Back in the days when movie moguls like Louis B. Mayer and Samuel Goldwyn ruled Hollywood, cinematographers used soft lenses to enhance the beauty of their starlets.
The softening of the face was thought to add to the star's beauty because we could not see skin imperfections like pores, wrinkles, and blemishes.
Today, we use razor-sharp lenses and apply makeup to remove the anomalies.
Both techniques were aimed at the same goal of reducing imperfections.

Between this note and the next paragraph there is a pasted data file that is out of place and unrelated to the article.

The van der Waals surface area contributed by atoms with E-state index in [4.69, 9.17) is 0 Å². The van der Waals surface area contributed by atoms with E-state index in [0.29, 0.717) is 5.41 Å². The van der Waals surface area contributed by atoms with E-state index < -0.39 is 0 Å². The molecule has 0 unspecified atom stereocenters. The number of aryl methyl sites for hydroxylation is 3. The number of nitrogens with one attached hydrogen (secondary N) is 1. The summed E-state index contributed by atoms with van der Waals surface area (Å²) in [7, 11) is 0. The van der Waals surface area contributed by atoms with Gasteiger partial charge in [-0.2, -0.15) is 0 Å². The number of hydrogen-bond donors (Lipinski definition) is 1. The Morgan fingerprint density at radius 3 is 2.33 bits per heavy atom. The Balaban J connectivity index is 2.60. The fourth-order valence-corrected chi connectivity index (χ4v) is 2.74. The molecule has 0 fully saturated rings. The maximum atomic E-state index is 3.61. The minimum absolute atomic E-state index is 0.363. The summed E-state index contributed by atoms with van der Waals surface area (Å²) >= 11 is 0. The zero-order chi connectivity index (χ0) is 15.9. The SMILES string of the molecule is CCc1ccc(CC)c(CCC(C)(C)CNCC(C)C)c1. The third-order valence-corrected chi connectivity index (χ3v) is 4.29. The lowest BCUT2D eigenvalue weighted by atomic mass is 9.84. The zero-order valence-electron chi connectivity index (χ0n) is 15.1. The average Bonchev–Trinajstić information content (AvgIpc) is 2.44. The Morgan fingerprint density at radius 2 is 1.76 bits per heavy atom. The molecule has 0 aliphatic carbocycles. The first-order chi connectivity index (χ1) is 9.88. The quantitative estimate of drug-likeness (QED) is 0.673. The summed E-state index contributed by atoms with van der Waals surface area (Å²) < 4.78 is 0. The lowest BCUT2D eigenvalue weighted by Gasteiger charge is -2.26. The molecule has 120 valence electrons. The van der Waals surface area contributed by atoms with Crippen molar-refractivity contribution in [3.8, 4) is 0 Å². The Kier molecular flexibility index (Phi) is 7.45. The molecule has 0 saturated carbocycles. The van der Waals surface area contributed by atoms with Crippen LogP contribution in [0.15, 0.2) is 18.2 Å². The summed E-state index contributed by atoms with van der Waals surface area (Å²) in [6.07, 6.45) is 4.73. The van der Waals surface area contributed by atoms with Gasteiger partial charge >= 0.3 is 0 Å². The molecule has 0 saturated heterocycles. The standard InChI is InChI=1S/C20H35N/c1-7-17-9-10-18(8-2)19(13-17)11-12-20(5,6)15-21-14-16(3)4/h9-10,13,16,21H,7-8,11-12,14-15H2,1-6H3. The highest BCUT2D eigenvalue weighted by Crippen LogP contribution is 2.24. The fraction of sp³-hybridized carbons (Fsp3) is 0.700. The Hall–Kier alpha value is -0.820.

We can relate these practices to our own passions in audio.
Like an over-etched or over-sharpened image, some combinations of cables and transducers go too far by unnaturally emphasizing certain areas of sound (cables by means of unequal attrition and transducers by specific addition).
When this happens we're at first enamored by the increase in detail but over time we're less drawn into the music.
High levels of detail that are not in balance with the overall presentation of the music can act as a harsh light that makes us squint.
Perfection in an audio system is found when we achieve the perfect balance.